Written by The Carbondale Observer

December 8, 2010 at 7:45 am

Furlough Follies: Cheng Will Take Six Days

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Last week I wrote two posts (one, two) criticizing SIUC Chancellor Rita Cheng for refusing to follow President Poshard’s lead and take six furlough days. Friday, in an email to SIUC students and staff, Cheng reversed herself:

After considering input I have received from many of you, I plan to take six unpaid closure days. Each vice chancellor will take five unpaid closure days.

This was the right move. I’m glad Cheng is willing to acknowledge mistakes and change course. I wonder if Cheng came to this decision herself, or if Poshard intervened behind the scenes. Either way, I am satisfied with the result. Read the rest of this entry »

Furlough Follies: Cheng’s Misstep Worse than I Realized

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I’ve been posting about the upcoming furloughs all week. Initially, I was critical of five SIUC unions that have refused to cooperate with furloughs. I dubbed them the Foolish Five. As more information becomes available, my views are starting to change.

I mentioned this in yesterday’s post, but I was disappointed with Chancellor Cheng’s decision not to take six furlough days herself, two more than other employees are taking. Wednesday’s Daily Egyptian had a quote from Cheng that I found shocking. In response to a question asking if she would take six furlough days, Cheng said:

“I’m not going to be putting my stuff in the coffer,” she said. “I could work for free for 10 years and still not make up the budget.” Read the rest of this entry »

Furlough Follies: Cheng Stumbles

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SIUC Chancellor Rita Cheng held a town hall style meeting in the Student Center ballrooms Tuesday to discuss the upcoming furlough days. Unfortunately, Cheng blew it.

When a questioner asked if she would follow President Glenn Poshard’s lead and take six furlough days, she replied that she wouldn’t. Cheng said it wouldn’t make any difference, so she’d just take four days like everyone else. She complimented Poshard’s generosity.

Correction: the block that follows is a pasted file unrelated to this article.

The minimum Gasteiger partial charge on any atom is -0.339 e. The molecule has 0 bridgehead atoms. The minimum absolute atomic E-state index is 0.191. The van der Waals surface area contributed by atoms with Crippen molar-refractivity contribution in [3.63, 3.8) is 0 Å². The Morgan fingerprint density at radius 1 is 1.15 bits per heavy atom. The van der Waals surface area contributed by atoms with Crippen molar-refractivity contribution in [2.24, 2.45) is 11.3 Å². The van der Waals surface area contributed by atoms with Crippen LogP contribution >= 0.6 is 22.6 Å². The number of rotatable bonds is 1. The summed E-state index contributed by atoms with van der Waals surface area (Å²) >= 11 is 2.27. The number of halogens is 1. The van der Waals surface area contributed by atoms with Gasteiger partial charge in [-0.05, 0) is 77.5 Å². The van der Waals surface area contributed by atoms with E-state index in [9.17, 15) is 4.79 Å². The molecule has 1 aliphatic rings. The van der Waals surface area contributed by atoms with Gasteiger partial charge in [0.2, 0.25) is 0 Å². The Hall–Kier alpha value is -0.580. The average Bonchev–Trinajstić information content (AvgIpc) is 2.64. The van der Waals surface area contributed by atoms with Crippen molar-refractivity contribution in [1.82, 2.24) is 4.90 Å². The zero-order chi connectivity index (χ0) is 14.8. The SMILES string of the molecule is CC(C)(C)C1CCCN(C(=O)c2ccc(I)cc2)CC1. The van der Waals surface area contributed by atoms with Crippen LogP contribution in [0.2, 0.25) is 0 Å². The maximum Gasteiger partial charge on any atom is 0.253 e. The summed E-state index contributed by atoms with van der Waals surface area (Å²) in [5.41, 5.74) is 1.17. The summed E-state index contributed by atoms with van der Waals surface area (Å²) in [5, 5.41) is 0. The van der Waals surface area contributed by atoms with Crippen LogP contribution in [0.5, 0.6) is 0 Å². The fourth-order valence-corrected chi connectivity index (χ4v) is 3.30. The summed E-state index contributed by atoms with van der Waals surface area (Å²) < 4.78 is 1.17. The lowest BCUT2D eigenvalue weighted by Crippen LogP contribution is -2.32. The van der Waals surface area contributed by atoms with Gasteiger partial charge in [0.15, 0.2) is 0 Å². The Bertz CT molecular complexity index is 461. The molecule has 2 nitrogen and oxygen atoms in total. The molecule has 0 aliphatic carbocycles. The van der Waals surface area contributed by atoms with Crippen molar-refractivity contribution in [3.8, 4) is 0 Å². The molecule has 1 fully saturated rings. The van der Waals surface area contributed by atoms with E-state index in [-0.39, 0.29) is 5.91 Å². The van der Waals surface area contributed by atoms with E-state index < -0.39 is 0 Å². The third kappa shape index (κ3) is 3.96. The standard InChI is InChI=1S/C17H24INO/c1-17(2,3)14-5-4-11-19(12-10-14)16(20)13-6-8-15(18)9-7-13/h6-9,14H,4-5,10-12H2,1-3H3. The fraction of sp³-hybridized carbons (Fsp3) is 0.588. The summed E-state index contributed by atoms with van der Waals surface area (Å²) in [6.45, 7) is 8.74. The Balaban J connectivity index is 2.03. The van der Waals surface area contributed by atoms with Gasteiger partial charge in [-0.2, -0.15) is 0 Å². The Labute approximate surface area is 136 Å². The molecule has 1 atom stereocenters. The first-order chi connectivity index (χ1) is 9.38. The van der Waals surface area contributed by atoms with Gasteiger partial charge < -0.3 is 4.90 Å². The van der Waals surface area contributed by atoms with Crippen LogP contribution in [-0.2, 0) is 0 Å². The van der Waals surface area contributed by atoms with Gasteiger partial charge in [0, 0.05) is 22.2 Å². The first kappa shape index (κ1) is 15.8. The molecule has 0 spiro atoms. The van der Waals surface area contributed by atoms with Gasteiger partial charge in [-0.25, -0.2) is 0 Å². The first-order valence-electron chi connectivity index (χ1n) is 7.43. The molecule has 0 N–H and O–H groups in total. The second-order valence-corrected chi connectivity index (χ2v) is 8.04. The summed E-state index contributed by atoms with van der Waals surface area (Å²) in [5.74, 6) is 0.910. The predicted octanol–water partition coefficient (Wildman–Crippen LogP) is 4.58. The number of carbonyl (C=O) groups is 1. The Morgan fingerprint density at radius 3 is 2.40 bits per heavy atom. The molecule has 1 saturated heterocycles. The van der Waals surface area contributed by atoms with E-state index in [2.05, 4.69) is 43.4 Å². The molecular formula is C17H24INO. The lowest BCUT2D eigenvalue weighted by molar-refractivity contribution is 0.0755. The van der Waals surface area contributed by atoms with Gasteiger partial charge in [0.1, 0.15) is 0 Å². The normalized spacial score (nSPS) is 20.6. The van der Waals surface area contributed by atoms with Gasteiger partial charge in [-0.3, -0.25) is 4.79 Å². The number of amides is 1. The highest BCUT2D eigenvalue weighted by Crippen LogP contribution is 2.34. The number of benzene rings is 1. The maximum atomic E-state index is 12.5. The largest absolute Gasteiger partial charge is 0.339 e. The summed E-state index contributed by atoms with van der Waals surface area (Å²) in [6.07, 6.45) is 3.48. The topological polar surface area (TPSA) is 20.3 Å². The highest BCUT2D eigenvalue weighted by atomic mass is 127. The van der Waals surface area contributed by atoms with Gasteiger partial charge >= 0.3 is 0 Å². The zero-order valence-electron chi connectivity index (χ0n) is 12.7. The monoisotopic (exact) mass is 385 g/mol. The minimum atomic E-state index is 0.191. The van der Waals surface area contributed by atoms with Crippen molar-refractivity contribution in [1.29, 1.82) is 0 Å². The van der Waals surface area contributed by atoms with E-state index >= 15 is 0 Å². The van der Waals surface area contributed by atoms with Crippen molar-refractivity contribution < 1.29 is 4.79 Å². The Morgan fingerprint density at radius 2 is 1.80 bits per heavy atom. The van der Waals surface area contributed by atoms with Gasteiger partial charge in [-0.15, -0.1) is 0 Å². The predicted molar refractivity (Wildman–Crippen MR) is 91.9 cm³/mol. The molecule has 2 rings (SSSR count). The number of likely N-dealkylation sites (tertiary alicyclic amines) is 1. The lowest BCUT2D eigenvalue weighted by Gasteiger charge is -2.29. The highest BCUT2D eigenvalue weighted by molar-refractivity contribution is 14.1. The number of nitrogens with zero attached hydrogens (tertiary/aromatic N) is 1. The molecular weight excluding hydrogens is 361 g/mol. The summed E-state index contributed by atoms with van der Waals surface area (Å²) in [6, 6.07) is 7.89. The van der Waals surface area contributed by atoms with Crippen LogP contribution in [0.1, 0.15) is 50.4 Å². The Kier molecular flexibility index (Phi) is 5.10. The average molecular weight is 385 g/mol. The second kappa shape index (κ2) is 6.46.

She totally missed the point. Poshard isn’t taking six furlough days because he’s generous. He’s taking six days because, as a politician, he understands that public perception matters.

It is unwise for an administrator making $350,000 per year to demand that employees making $25,000 per year take four furlough days and refuse to take a larger number  herself. Cheng had an opportunity to show that she was willing to take a larger cut to her much larger salary in order to put SIUC’s fiscal house in order. She passed.

Public perception counts. If Cheng doesn’t believe that, she should go over to the School of Architecture and ask Walter Wendler. The perception that Wendler was an out of touch tyrant undoubtedly aided his undoing. Cheng should avoid his mistakes if she wants to avoid his fate.

Comments are welcome.

Furlough Follies Continue

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Last week I was critical of the Faculty Association’s white paper because the authors repeatedly referred to late payments from the state. It seemed to me that either they didn’t understand the difference between a cash flow crisis and a budget crisis, or they were deliberately trying to mislead. Last Friday, SIU President Glenn Poshard released a statement to clear up any confusion:

A cash flow crisis is created when an inordinate delay takes place in payments from the state for our operating funds out of which we make payroll.  A budget crisis may develop by an actual cut-back of state funding from the previous year, resulting in an unbalanced budget. It is a completely separate issue from the cash flow problem altogether.

Now let us turn to FY11.  On July 1, SIU’s state appropriation was signed into law at a level 7% lower than the previous year.  This amount represents approximately what the university received in 1999.  For the Carbondale campus, the loss of federal stimulus funds which comprised 7% of our state reimbursement in FY10, the elimination of millions of dollars in state reimbursements to SIUC this fiscal year for mandated entitlements of free tuition and fees to veterans, a further delay in MAP funding for FY11, as well as unaddressed enrollment shortfalls from this and previous years has contributed to an unbalanced operating budget totaling more than $15 million.  We have no authority, nor will we, to borrow against budget shortfalls. Read the rest of this entry »